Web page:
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Untangling the Trauma: A veteran pursues a mechanical fix for combat-related brain injuries and PTSD.


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As a PhD candidate studying under Amit Etkin, an assistant professor of psychiatry and behavioral science, Toll is more than halfway through a five-year study of 1,500 veterans from the wars in Iraq and Afghanistan. 

The goal: to identify biomarkers in the brain—for example, a degree of electrical activity—that indicate the presence or severity of traumatic brain injuries,  post-traumatic stress disorder or depression and can help doctors to better diagnose and treat them. 

The Department of Veterans Affairs estimates PTSD rates for veterans of the Iraq and Afghanistan wars are between 10 percent and 18 percent. Over time, those rates could reach 35 percent, according to an analysis co-authored by Stanford management science professor Lawrence Wein, MS ’80, MS ’85, PhD ’88. The suicide rate among these veterans is estimated to be between 41 percent and 61 percent higher than that of the general U.S. population, according to findings published in the February 2015 Annals of Epidemiology. Toll says participants in his study have often tried other treatments without success. “PTSD can look like a guy with a Silver Heart for valor who now can barely function,” he says.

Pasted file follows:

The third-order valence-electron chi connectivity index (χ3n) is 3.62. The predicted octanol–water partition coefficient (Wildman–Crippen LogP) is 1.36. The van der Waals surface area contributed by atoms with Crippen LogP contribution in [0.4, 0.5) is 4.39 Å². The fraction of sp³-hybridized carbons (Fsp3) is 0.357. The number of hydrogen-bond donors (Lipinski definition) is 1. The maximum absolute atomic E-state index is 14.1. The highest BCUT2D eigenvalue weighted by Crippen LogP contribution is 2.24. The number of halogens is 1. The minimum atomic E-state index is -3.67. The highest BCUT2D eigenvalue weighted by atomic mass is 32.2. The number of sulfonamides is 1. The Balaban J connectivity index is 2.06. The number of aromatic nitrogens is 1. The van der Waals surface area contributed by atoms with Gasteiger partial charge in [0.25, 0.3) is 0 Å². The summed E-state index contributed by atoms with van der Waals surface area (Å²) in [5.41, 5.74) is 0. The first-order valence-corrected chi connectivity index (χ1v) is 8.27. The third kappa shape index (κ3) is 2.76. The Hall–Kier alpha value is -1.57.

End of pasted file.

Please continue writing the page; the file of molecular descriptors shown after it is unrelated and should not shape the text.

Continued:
Brains operate through a system of networks that work together like gears in the transmission of a car. One of these, the default mode network, guides us when we are sitting around, maybe daydreaming. When something captures our attention, the salience network engages; that’s the part of the brain that prepares us for action. In the case of PTSD, Toll explains, the salience network is a bully, and everything becomes important: the car backfiring, the person waving. 

I am happy to help my classmate and friend out with his research

Those PTSD rates are so high. I hope he can learn enough to help people. 

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